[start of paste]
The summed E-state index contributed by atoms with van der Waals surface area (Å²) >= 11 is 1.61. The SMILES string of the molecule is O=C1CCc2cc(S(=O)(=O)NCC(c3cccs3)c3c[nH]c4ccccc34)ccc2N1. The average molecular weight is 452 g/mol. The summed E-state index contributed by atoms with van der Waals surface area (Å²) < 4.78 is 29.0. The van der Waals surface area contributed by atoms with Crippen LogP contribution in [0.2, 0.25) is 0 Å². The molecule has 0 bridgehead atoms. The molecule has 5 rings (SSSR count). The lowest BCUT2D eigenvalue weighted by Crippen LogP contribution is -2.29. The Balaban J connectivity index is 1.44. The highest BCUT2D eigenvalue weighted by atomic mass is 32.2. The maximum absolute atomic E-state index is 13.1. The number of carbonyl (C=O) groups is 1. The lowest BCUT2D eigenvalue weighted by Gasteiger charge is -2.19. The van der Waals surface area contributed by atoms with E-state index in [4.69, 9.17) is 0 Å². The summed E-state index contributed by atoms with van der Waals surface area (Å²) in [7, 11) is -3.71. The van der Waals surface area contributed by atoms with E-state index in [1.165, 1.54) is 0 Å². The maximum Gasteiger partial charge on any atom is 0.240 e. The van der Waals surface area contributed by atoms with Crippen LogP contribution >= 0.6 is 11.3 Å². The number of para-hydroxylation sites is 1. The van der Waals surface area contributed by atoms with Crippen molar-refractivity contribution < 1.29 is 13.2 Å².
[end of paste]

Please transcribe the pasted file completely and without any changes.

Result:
The summed E-state index contributed by atoms with van der Waals surface area (Å²) >= 11 is 1.61. The SMILES string of the molecule is O=C1CCc2cc(S(=O)(=O)NCC(c3cccs3)c3c[nH]c4ccccc34)ccc2N1. The average molecular weight is 452 g/mol. The summed E-state index contributed by atoms with van der Waals surface area (Å²) < 4.78 is 29.0. The van der Waals surface area contributed by atoms with Crippen LogP contribution in [0.2, 0.25) is 0 Å². The molecule has 0 bridgehead atoms. The molecule has 5 rings (SSSR count). The lowest BCUT2D eigenvalue weighted by Crippen LogP contribution is -2.29. The Balaban J connectivity index is 1.44. The highest BCUT2D eigenvalue weighted by atomic mass is 32.2. The maximum absolute atomic E-state index is 13.1. The number of carbonyl (C=O) groups is 1. The lowest BCUT2D eigenvalue weighted by Gasteiger charge is -2.19. The van der Waals surface area contributed by atoms with E-state index in [4.69, 9.17) is 0 Å². The summed E-state index contributed by atoms with van der Waals surface area (Å²) in [7, 11) is -3.71. The van der Waals surface area contributed by atoms with E-state index in [1.165, 1.54) is 0 Å². The maximum Gasteiger partial charge on any atom is 0.240 e. The van der Waals surface area contributed by atoms with Crippen LogP contribution >= 0.6 is 11.3 Å². The number of para-hydroxylation sites is 1. The van der Waals surface area contributed by atoms with Crippen molar-refractivity contribution < 1.29 is 13.2 Å².